The gel-like product obtained by the processes of the present invention may be molded into any shape such as a sheet, block or fiber. In addition, it is safe to eat and yet features new functional characteristics that have been absent from traditional gel-like food articles. Thus, this product, if used as a foodstuff, is anticipated to satisfy the demand raised by the diversification of modern eating habits. Further, the gel-like product obtained by the processes of the present invention is made less brittle and its resistance to water, heat and acids is improved and hence it finds utility not only in food articles or foodstuffs but also in various other fields such as pharmaceuticals.
In accordance with the present invention, a gel-like food article can be produced by crosslinking primary amino group containing compounds with an iridoid compound. In accordance with another aspect of the present invention, a gel-like food article can be produced by combining this method with other methods of gelation that have been known in the prior art. The gel-like food articles produced by the processes of the present invention have satisfactory characteristics such as improved strength and increased resistance to water, acids and heat and yet it is safe to eat.
The following examples are provided for the purpose of further illustrating the present invention but are in no way to be taken as limiting.
Soy protein isolates (Fujipro SE of Fuji Oil Co., Ltd.) and acid casein (Taiyo Kogyo K.K.) were dissolved in water at three concentrations (5, 10 and 15 wt %) to make 2-ml solutions (the acid casein was first added to distilled water and dissolved therein by adjusting the pH to 8.0 with sodium hydroxide). To each solution, genipin was added in an amount of 0.01 g per gram of protein and after reaction at 40° C. for 1 hour, evaluation was made as to whether gelation occurred. The results are shown in Table 2.
TABLE 1______________________________________ Protein concentration (wt %) 5.0 10.0 15.0______________________________________Soy protein isolates XAcid casein X X______________________________________ : gel formed X: remained as solution without gelatin
A 1-ml aqueous solution containing soy protein isolates at a concentration of 10 wt % was prepared. To this solution, genipin was added in amounts ranging from 0.0005 to 0.01 g per gram of protein and after reaction at 50° C. for 1 hour, evaluation was made as to whether gelation occurred. The results are shown in Table 2.
TABLE 2______________________________________ Amount of genipin (g) 0.0005 0.001 0.002 0.005 0.01______________________________________Soy protein X Δ ⊚isolates______________________________________ ⊚: gelled momentarily : gelled within 1 hour Δ: only weak gel formed X: remained as solution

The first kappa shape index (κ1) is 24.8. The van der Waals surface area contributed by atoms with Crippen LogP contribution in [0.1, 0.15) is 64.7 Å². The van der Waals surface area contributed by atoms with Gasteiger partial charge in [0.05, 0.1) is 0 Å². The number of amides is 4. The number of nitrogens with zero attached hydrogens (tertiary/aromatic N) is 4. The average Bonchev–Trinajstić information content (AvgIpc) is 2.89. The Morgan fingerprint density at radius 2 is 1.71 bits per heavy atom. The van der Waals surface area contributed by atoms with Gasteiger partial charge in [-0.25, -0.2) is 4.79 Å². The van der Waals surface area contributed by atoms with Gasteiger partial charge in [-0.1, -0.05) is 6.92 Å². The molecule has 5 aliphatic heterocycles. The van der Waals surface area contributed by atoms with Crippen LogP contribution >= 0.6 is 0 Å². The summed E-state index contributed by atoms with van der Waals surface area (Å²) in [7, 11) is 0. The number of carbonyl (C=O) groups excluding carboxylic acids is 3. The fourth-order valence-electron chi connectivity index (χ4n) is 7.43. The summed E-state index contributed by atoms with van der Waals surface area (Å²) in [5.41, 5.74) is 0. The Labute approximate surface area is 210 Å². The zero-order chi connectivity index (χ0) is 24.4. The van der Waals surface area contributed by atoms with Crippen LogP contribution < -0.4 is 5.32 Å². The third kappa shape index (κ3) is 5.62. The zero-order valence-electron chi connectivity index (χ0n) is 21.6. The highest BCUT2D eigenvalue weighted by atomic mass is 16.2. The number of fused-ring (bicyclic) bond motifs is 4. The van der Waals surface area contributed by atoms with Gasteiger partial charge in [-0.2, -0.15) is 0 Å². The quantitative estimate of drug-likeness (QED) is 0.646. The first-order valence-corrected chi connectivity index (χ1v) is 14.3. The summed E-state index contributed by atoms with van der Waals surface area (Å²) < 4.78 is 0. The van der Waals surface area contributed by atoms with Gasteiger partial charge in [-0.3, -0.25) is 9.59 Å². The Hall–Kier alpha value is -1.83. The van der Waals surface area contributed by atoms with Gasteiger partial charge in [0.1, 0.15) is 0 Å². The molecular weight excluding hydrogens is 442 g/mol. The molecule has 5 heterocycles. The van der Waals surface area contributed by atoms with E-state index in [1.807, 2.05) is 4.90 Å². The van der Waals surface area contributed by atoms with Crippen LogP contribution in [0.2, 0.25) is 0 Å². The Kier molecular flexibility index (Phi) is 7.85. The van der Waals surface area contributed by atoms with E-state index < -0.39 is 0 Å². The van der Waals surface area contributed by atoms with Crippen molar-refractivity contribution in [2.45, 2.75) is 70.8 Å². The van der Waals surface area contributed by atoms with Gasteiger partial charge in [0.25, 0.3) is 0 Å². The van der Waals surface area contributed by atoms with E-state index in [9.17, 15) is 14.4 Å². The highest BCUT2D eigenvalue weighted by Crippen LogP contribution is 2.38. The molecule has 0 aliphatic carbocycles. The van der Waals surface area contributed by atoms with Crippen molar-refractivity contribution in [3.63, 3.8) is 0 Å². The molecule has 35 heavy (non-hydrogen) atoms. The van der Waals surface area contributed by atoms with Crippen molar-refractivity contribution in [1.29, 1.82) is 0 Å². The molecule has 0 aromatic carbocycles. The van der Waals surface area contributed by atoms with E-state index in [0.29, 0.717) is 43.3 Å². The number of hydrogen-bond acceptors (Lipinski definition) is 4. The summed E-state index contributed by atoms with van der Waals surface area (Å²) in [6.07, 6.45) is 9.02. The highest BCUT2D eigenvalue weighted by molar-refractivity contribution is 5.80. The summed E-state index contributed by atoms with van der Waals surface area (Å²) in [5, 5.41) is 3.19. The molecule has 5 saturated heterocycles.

Protein aqueous solutions (2 ml) were prepared using 10 wt % of soy protein isolates and various amounts (0, 1 and 4 wt %) of sodium casein. To each solution, genipin was added in an amount of 0.01 g per gram of protein and after reaction at 40° C. for 1 hour, evaluation was made as to whether gelation occurred. The results are shown in Table 3.
TABLE 3______________________________________Ratio of soy protein isolatesto sodium casein Gel strength______________________________________10:4 ⊚10:110:0______________________________________ ⊚: high; : low
To an aqueous solution containing 10 wt % citric acid, both soy protein isolates (10 wt %) and chitosan (0-2 wt %) were added to prepare 2-ml aqueous solutions. To each solution, genipin was added in an amount of 0.01 g per gram of protein and after reaction at 40° C. for 1 hour, evaluation was made as to whether gelation occurred. The results are shown in Table 4.
TABLE 4______________________________________Ratio of soy protein isolatesto chitosan Remarks______________________________________10:210:1 X10:0 X______________________________________ : gelled; X: remained as solution
The sample solely consisting of protein was difficult to gel under an acidic condition (pH ≦4). On the other hand, the mixtures of soy protein isolates and chitosan gelled under an acidic condition (pH=3) by allowing genipin to act on the mixtures.
Chitosan (1 g) was dissolved in syrup consisting of citric acid (1 g), sucrose (30 g) and water (68 g). To the solution, genipin (0.1 g) was added and the mixture was subjected to a crosslinking reaction by heating at 60° C. for 10 minutes with stirring. As a result, a homogeneous gel formed. On the other hand, a genipin-free solution did not gel.